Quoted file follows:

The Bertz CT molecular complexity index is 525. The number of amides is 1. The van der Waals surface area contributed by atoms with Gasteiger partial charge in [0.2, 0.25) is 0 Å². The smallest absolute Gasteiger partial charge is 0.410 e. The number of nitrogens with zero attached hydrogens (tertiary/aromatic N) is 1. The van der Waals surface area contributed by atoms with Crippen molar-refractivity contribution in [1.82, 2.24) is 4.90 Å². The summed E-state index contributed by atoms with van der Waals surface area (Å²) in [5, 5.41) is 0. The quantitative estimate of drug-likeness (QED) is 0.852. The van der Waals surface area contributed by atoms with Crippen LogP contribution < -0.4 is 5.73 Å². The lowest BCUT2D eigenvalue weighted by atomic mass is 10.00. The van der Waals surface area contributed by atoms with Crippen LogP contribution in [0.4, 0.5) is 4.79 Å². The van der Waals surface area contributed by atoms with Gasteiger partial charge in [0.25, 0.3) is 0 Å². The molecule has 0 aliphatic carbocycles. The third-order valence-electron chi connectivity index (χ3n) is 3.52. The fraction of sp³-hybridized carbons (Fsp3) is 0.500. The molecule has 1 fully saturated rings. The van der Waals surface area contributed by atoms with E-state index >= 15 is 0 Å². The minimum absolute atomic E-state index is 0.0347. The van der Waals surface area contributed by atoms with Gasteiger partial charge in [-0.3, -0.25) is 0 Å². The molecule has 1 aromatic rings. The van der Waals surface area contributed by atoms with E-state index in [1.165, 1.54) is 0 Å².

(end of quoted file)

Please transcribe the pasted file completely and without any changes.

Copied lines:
The Bertz CT molecular complexity index is 525. The number of amides is 1. The van der Waals surface area contributed by atoms with Gasteiger partial charge in [0.2, 0.25) is 0 Å². The smallest absolute Gasteiger partial charge is 0.410 e. The number of nitrogens with zero attached hydrogens (tertiary/aromatic N) is 1. The van der Waals surface area contributed by atoms with Crippen molar-refractivity contribution in [1.82, 2.24) is 4.90 Å². The summed E-state index contributed by atoms with van der Waals surface area (Å²) in [5, 5.41) is 0. The quantitative estimate of drug-likeness (QED) is 0.852. The van der Waals surface area contributed by atoms with Crippen LogP contribution < -0.4 is 5.73 Å². The lowest BCUT2D eigenvalue weighted by atomic mass is 10.00. The van der Waals surface area contributed by atoms with Crippen LogP contribution in [0.4, 0.5) is 4.79 Å². The van der Waals surface area contributed by atoms with Gasteiger partial charge in [0.25, 0.3) is 0 Å². The molecule has 0 aliphatic carbocycles. The third-order valence-electron chi connectivity index (χ3n) is 3.52. The fraction of sp³-hybridized carbons (Fsp3) is 0.500. The molecule has 1 fully saturated rings. The van der Waals surface area contributed by atoms with E-state index >= 15 is 0 Å². The minimum absolute atomic E-state index is 0.0347. The van der Waals surface area contributed by atoms with Gasteiger partial charge in [-0.3, -0.25) is 0 Å². The molecule has 1 aromatic rings. The van der Waals surface area contributed by atoms with E-state index in [1.165, 1.54) is 0 Å².